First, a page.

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Capture-The-Flag Competitions: all you ever wanted to know!

The European Union Agency for Cybersecurity releases a report addressing the contemporary use of Capture-The-Flag (CTF) competitions around the world. It explores how these competitions work and provides a high-level analysis of the dataset of the most recent major public events. Based on the results of the findings, the report suggests recommendations for consideration in the design phase of these types of competitions.

The study comes as a complement to the Capture-the-flag events co-organised for the past five years by ENISA and the European Commission such as the European Cybersecurity Challenge (ECSC).

Download the Report

CTF competitions: what are they?

Capture-the-Flag events are computer security competitions. Participants compete in security-themed challenges for the purpose of obtaining the highest score. Competitors are expected to “capture flags” to increase their score, hence the name of the event. Flags are usually random strings embedded in the challenges.

CTFs have increased in popularity as they attract a higher number of young talents each year. They help develop the essential skills required to follow a career path in cybersecurity.

These competitions can take many forms but the most common are Jeopardy and Attack-Defence. The report specifically focuses on these two types of CTF. An explanation and analysis is developed for each of them on the format, scoring, discussion and variants.

Findings: what kind of analysis and methodology was used?

The themes used to qualitatively analyse CTF events were chosen with the objective to provide readers with sufficient information about all aspects of organising a CTF event. This analysis, therefore, explores the following elements of the competition in details:

  • entry requirements: consolidates data on age, status, qualifications, location, etc.;
  • diversity and inclusion: gender balance, socio-economic background of or ethnic proportionate representation, etc.;
  • challenge format: explores challenge categories, scoring, platform used, prizes, length of the competition, etc.;
  • competition format: analyses information on team sizes, mentors and coaches, qualifiers or parallel contests;
  • event organisation: looks at other activities organised such as catering and transport or accommodation facilities provided;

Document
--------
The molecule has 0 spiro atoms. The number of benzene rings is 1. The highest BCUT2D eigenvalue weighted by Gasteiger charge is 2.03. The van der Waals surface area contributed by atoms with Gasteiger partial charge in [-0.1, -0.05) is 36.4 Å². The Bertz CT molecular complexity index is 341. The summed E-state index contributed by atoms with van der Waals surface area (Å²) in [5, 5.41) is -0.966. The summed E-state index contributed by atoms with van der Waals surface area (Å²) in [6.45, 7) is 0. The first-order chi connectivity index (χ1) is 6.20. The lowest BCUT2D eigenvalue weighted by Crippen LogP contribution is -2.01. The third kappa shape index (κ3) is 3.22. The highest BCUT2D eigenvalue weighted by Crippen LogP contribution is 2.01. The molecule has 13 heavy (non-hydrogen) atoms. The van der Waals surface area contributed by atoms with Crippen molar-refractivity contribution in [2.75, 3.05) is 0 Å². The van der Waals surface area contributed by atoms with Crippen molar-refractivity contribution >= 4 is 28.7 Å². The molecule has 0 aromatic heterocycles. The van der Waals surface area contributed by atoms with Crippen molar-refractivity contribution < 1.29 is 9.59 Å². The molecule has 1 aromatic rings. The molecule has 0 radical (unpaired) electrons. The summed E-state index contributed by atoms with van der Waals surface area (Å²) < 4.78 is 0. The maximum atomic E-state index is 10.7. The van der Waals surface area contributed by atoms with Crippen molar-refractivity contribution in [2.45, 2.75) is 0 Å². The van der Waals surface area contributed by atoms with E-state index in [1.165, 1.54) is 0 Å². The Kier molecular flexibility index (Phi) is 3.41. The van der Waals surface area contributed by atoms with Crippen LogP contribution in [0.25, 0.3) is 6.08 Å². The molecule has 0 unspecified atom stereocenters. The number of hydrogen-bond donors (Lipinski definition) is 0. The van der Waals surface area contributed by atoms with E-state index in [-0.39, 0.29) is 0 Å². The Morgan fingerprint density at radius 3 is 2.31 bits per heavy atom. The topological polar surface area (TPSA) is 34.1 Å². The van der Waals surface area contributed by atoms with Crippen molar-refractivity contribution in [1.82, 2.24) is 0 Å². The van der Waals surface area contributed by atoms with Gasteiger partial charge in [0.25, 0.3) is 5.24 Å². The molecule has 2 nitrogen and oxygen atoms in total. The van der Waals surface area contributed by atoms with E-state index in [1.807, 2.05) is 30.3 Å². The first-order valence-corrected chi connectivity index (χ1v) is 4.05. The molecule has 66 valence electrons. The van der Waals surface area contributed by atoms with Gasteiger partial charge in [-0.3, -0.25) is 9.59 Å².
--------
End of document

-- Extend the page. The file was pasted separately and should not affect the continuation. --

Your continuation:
• post-event actions: explores actions performed after the event such as challenge and solution distribution, the release of result data or subsequent publications.

What are the main recommendations

Recommendations are provided in relation to the themes and areas explored. Formats for instance should be chosen according to the audience the competition is designed for. The accessibility and lower deployment costs of the Jeopardy format make it more suitable for non-professional participants. The Attack-Defence however, being more similar to wargame formats, is better suited to professional training exercises.

The report includes recommendations covering the following areas:

  • Team requirements;
  • Team sizes;
  • Scoring and rules;
  • Parallel competitions;
  • Challenge formats;
  • Communication and media;
  • Post-event.

Who is the report intended for?

The report on CTF Events will be of particular interest to all individuals and organisations who are involved in the design of CTF competitions. It will also help participants and organisations who intend to promote such events to find valuable information on how such events are structured and made functional.

Upcoming event

ENISA will be organising the first International Cybersecurity Challenge. Security Union Vice-President Margaritis Schinas announced the preselection of players for Team EU on the occasion of his visit to ENISA on 6th May.

Background

The European Cybersecurity Challenge (ECSC) is an annual exercise, coordinated by the European Union Agency for cybersecurity. The event offers a platform for young cyber talents across Europe to gather and engage in networking over a unique opportunity to experience cooperation in trying to resolve a cybersecurity problem.

The ECSC is intended to encourage young people to pursue a career in cybersecurity, by challenging and developing the participants’ skills needed in such extreme situations and connecting them with industry.

Supported by the European Commission and EU Member States, the ECSC falls within the skills chapter of the EU Cyber Security Strategy for the Digital Decade and the NIS Directive.

Further information

ENISA press release – Vice-President Schinas announces Team EU for the first Cyber World Cup

ENISA topic – European Cybersecurity Challenge (ECSC)

ECSC website – European Cybersecurity Challenge

ENISA report – Cybersecurity Skills Development in the EU

Contacts:

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